Video Prototype: Das Elektronische Rezept, Presto

Group 07, Videoprototype, WS1314

Presto is a digital prescription service, aimed to make prescriptions easier, more efficient and more secure. It allows prescriptions to be issued on-the-go and reduces red tape.

In essence, presto is similar to the physical prescription, only made digital. Prescriptions are issued in an online database, and can be accesssed by presenting proper identification to pharmacies. It also allows physicians to notify pharmacies of their customers arrival, making preparation easier.

Through Presto, patients don’t need to visit physicians offices anymore to get prescriptions re-issued. The doctor can issue a prescription while on the phone. This will reduce bureaucratic efforts by pharmacies, who have to keep tedious records of prescription medicine sales. Making those records digital will drastically improve workflow.

This approach will provide a more secure prescription system, making fradulent prescriptions a thing of the past. The approach is also highly automatable since many pharmacies are in the process of installing automatic sorting systems for their inventory as we speak. Coupled with the inventory database, this would allow the physician to reserve a specific treatment, setting it aside for quick pick up, all with no work required by the pharmacist.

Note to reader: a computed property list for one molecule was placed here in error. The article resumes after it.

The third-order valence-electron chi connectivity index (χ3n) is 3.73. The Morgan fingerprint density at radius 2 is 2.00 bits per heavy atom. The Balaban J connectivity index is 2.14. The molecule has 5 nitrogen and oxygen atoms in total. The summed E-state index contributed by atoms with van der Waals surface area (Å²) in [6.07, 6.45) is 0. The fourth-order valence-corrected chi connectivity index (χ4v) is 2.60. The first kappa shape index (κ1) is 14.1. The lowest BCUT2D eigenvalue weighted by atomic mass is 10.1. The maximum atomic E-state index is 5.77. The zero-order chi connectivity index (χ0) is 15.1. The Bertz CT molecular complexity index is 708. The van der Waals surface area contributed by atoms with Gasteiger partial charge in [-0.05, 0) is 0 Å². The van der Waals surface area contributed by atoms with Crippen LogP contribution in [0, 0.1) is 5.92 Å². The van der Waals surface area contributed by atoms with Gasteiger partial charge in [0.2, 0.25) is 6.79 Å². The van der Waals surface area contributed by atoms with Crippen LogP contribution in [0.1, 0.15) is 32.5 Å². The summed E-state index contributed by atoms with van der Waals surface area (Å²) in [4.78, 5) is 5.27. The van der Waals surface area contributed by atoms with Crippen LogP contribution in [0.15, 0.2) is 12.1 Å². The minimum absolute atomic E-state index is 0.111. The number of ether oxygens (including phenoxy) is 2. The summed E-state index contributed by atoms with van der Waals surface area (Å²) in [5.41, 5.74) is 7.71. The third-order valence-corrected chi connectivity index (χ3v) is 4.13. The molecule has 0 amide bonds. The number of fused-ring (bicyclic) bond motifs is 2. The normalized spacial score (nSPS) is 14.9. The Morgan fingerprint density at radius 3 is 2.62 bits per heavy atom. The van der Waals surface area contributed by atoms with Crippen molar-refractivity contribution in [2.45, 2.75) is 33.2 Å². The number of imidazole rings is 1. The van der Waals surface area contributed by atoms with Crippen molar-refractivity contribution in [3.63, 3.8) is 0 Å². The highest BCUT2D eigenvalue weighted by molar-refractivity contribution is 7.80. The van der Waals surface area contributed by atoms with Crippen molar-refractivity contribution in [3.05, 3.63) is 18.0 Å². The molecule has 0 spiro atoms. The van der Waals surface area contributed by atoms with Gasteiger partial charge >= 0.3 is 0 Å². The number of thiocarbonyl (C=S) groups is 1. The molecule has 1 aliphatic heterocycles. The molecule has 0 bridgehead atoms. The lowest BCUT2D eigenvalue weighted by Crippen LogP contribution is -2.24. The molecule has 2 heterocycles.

Concept, Group 07, WS1314

A cash mashine in a pharmacy.

During our user research, we were amazed by the complexity of the technologies available to our users. The pharmacy we interviewed for example used a cashing machine that displayed inventory and was able to place orders at suppliers when necessary. It could display information about application and side-effects of the medicine being sold and could even display interactions between multiple prescriptions. The pharmacy was also in the process of installing a complex sorting machine which would sort their inventory automatically, a process which previously required hours of work by hand.

An electronic patient record at the ambulant treatment center for adolescent addicts.

The treatment center for adolescent addicts had similar advanced data processing technology. Every patient had an electronic patient record in which every session with a therapist was quantifiably recorded. Users were also able to create complex statistics with simple clicks, making it possible to identify new trends in adolescents easily. We were also told that doctors have access to similar patient records utilities.

Group 07 using post-its to create affinity diagrams and visualize their thought processes

So we were put to the difficult task of developing a concept for these arguably very efficient workplaces. Their use of sophisticated data management utilities made it a difficult task to identify a footing on which to base our concept on. How do you find the missing link when there is none?

And the missing link was exactly the answer we were looking for. See, both the pharmacy and the treatment center had access to vast quantities of data, yet there was little to no information exchange between pharmacies, doctors and the treatment center for addicts. This lack of exchange is what we based our concept on.